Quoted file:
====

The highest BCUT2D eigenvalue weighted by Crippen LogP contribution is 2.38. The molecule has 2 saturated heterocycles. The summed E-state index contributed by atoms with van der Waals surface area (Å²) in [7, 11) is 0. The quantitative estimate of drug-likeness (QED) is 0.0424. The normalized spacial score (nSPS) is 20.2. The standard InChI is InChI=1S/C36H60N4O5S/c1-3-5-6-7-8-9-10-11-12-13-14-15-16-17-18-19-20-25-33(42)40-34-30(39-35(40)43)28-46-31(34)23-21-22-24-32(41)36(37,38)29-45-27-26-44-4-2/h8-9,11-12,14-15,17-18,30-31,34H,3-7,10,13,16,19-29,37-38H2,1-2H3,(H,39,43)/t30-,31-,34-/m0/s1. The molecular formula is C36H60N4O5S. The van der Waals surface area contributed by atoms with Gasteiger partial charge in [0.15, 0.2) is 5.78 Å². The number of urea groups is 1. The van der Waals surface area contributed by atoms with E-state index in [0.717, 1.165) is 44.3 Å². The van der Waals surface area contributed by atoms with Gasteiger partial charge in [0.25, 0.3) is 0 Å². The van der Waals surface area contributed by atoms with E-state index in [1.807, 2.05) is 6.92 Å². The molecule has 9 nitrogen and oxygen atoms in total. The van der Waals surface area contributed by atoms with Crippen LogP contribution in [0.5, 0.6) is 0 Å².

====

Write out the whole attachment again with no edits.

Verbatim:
The highest BCUT2D eigenvalue weighted by Crippen LogP contribution is 2.38. The molecule has 2 saturated heterocycles. The summed E-state index contributed by atoms with van der Waals surface area (Å²) in [7, 11) is 0. The quantitative estimate of drug-likeness (QED) is 0.0424. The normalized spacial score (nSPS) is 20.2. The standard InChI is InChI=1S/C36H60N4O5S/c1-3-5-6-7-8-9-10-11-12-13-14-15-16-17-18-19-20-25-33(42)40-34-30(39-35(40)43)28-46-31(34)23-21-22-24-32(41)36(37,38)29-45-27-26-44-4-2/h8-9,11-12,14-15,17-18,30-31,34H,3-7,10,13,16,19-29,37-38H2,1-2H3,(H,39,43)/t30-,31-,34-/m0/s1. The molecular formula is C36H60N4O5S. The van der Waals surface area contributed by atoms with Gasteiger partial charge in [0.15, 0.2) is 5.78 Å². The number of urea groups is 1. The van der Waals surface area contributed by atoms with E-state index in [0.717, 1.165) is 44.3 Å². The van der Waals surface area contributed by atoms with Gasteiger partial charge in [0.25, 0.3) is 0 Å². The van der Waals surface area contributed by atoms with E-state index in [1.807, 2.05) is 6.92 Å². The molecule has 9 nitrogen and oxygen atoms in total. The van der Waals surface area contributed by atoms with Crippen LogP contribution in [0.5, 0.6) is 0 Å².